J Korean Acad Oral Health.  2018 Mar;42(1):3-8. 10.11149/jkaoh.2018.42.1.3.

School loss days due to dental diseases among adolescents

  • 1Department of Preventive and Public Health Dentistry, College of Dentistry, Wonkwang University, Iksan, Korea. smagn@wonkwang.ac.kr


This study aimed to investigate the lost school days due to dental diseases among adolescents and to assess their oral health in relation to their socio-demographic characteristics.
A total of 881 adolescents (middle school: 453, high school: 428) were surveyed using a self-administered questionnaire. The questionnaire was composed of questions relating to the subject's socio-demographic characteristics and lost school days due to dental diseases. The lost school days due to dental diseases included absence and early leave. The differences in the lost school days by socio-demographic characteristics were analyzed by chi-square test and t-test.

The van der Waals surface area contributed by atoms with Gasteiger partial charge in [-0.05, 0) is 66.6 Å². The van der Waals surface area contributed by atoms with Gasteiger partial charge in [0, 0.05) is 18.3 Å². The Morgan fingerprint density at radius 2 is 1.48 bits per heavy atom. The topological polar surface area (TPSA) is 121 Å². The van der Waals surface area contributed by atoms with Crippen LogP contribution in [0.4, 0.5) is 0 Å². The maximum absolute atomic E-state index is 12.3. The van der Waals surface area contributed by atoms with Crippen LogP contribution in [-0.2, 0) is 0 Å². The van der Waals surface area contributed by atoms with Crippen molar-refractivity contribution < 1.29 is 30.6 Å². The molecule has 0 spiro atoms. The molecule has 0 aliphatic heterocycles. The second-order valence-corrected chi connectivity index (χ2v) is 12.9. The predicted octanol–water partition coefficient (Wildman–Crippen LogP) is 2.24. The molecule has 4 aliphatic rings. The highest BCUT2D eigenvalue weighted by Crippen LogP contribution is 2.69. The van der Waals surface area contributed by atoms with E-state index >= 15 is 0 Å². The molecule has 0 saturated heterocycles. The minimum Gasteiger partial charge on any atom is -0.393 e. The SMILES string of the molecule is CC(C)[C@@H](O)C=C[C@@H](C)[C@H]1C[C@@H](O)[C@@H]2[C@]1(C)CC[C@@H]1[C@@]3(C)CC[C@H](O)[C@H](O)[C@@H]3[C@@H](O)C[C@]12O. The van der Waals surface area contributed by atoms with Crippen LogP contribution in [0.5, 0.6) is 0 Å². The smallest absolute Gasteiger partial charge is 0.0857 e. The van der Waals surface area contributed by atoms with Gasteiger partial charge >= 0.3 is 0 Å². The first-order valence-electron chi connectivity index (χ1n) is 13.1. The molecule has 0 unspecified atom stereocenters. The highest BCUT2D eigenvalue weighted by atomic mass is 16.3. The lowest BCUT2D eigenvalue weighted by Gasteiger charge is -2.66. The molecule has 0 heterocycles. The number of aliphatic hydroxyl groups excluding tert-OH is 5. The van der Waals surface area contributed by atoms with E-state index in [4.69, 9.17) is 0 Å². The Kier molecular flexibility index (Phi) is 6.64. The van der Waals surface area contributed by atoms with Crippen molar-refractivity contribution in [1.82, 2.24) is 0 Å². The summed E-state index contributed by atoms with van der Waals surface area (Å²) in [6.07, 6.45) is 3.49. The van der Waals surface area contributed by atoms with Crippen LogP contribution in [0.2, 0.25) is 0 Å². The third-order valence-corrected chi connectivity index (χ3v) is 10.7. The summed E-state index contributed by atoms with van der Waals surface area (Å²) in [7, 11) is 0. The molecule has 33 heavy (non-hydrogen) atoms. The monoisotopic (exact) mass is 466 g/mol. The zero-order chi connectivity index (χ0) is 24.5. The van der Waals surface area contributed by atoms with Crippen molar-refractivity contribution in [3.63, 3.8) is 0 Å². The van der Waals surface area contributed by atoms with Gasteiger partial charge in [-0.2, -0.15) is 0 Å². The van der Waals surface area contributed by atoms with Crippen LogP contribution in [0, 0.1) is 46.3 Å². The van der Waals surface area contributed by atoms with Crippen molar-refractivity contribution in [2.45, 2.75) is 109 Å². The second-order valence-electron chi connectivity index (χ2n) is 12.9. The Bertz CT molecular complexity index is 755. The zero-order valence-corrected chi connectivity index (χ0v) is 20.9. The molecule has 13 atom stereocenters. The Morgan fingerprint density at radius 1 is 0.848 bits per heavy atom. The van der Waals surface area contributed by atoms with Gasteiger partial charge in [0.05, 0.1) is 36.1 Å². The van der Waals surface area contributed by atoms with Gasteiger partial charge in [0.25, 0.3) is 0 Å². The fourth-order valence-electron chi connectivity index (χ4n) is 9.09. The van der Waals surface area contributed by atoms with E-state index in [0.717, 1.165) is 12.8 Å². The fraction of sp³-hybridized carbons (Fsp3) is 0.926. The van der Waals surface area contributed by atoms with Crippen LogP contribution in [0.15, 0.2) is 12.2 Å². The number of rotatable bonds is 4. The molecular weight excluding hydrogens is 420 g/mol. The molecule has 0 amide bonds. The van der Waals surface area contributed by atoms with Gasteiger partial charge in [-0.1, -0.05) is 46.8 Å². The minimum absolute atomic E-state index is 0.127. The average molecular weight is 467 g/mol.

In the past year, 2% of adolescents were absent from school (approximately 2 days of absence), 7.6% left school early (about 3 days of early leave), and 8.3% were absent from school or left school early (about 4 days of absence and early leave) because of dental diseases. The most common reason for absence from school was dental caries (31.8%), followed by malocclusion (9.3%), periodontal disease (7%), and maxillofacial trauma (2.3%). Dental caries was the most common reason (18%) for early leave, followed by malocclusion (8.8%), maxillofacial trauma (2.6%), and periodontal disease (1.8%). Absence from school was higher when the educational background of the respondent's father was middle-school graduate or lower (5.6%: middle-school graduates or lower, 1.6%: high-school graduates, 1.8%: college graduates or higher). High school students with dental diseases (11.7%) were absent or went on early leave to a greater extent than middle school students (5.1%).
To reduce lost school days due to dental diseases among adolescents, different strategies are required including prevention and early treatment of dental caries and avoidance of maxillofacial trauma.


Adolescents; Dental caries; Dental diseases; Oral health; School loss
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